How to Boost Your Health by Adopting a Pet (or Beading one!)
October is the American Humane Society’s official Adopt-a-Dog Month. We know that adopting a pet can boost your health and your mood. So if you’re in the market for a furry friend, consider adopting a pet from a shelter. Or if you don’t have the space or resources for a new pet, try beading one instead!
Benefits of Adopting a Pet
Adopting a pet offers many benefits. The obvious upside is that you’re rescuing an animal. Often, pet owners surrender their animals when they move and can’t take them or because they simply can’t care for their animals any longer, either because of health issues or financial reasons. These pets are often already trained and housebroken — all they need is a new, forever home.
Adopting a pet can also provide psychological, emotional, and physical benefits. According to the Humane Society of the United States’ blog post “Top Reasons to Adopt a Pet,” “caring for a pet can provide a sense of purpose and fulfillment and lessen feelings of loneliness.” Likewise, the American Humane Society cites improved mood and improved health as benefits of pet adoption.
The Best Dog I Never Wanted
I’ve had a few dogs in my life, but in my late 30s I found myself dog-free and happy about it. I had young children by then, I had gotten divorced and gone back to work, and I was juggling a very busy schedule. I didn’t need the hassle of a pet. But then along came Avery, the best dog I never wanted.
Avery was about 2 years old when I started dating her owner. He had rescued her from a puppy mill pet store, and she had also been mistreated. She was surprisingly confident in certain situations, such as when we took her camping and did some target practice. She didn’t even flinch at the sound of a gun. But she was extremely skittish in other situations. For example, when I took her running she would dart toward the oncoming traffic rather than run next to a storm drain. She also disliked men. A lot.
Avery quickly bonded to me, and almost 9 years later she is definitely my dog. She still dislikes men, including my partner (her original owner!). She is also very protective of me. During a Cinco de Mayo party, she nipped at one of our neighbors while I was spinning him under the piñata.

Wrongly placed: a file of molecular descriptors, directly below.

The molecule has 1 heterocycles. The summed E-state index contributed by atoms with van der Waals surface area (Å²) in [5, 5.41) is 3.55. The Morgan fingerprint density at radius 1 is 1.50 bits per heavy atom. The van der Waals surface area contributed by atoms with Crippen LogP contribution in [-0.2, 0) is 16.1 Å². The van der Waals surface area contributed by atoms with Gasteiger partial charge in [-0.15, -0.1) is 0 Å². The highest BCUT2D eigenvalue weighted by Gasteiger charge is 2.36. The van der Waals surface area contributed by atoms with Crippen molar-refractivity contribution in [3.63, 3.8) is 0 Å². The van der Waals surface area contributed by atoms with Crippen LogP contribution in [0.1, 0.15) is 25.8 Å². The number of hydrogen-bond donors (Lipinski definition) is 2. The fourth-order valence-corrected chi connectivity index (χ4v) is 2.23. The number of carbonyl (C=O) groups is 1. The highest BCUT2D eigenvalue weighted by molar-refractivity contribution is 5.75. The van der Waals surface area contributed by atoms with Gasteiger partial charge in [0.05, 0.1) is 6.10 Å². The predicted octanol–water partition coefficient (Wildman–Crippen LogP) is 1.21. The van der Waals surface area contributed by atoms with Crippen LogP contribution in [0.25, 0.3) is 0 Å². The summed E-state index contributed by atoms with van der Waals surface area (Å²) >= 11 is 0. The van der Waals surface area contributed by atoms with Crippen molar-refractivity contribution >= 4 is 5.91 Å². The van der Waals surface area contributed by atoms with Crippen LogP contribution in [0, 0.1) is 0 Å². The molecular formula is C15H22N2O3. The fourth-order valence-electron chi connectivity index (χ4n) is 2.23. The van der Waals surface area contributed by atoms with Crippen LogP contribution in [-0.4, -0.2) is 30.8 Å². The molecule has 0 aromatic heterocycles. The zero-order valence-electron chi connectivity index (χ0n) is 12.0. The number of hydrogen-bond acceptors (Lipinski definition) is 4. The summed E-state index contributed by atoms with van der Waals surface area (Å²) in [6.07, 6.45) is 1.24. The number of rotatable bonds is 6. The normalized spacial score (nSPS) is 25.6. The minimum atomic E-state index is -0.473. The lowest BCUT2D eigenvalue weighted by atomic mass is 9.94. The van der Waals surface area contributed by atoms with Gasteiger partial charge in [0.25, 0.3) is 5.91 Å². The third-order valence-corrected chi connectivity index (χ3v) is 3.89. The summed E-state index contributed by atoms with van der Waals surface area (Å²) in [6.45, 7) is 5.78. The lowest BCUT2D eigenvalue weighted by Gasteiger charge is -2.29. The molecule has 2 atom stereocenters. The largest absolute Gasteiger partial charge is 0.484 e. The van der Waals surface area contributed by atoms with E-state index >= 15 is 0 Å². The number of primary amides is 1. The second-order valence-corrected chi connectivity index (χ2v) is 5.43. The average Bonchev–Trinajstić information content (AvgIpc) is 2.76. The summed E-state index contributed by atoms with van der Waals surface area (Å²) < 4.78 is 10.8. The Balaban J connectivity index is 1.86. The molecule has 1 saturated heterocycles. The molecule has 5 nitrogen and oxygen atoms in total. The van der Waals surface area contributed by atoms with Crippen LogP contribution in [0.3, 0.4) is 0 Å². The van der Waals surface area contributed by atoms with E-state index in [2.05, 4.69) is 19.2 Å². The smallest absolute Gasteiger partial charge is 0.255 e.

Although she barks when my partner comes home from work, she never barks when I come home. Or when any of our kids come and go from the house, regardless of how late it is. On top of that, she has only had one accident in our house, when she had an obvious intestinal issue in the middle of the night. And she was smart enough to do it on the bathroom floor rather than the bedroom carpet! I always say she’s the best dog I never wanted.
Beaded Pets Offer Health Benefits, Too!
If adopting a pet is out of the question, you can get many of the same health benefits from beading a pet instead. It’s true! Check out “How Beading and Creating Art Can Improve Your Health” to learn how bead weaving can help you reduce stress, fight aging, and increase your overall life satisfaction.
Then, find instructions for making adorable beaded animals in “Learn How to Stitch Beaded Pets.” And of course no beaded animal collection would be complete without Karen Parker’s butterflies, from her eBooks Brick-Stitching Nature: Charts for Beaded Butterflies, Dragonflies, and a Honeybee and Brick-Stitch Beaded Butterflies: 12 Patterns Inspired By Nature.
Regardless of whether you decide on a furry or beaded friend, I hope you enjoy the benefits of pet ownership!
Managing Editor, Beadwork magazine
Featured Image: Beaded pets and Beadwork pets: Karen Parker’s Noble Leafwing butterfly and Marcella Pansy Daggerwing butterfly; Maddie Orth’s beaded pets; Lavon’s dog; Meredith’s cat; Connie’s dog; Tammy’s puppy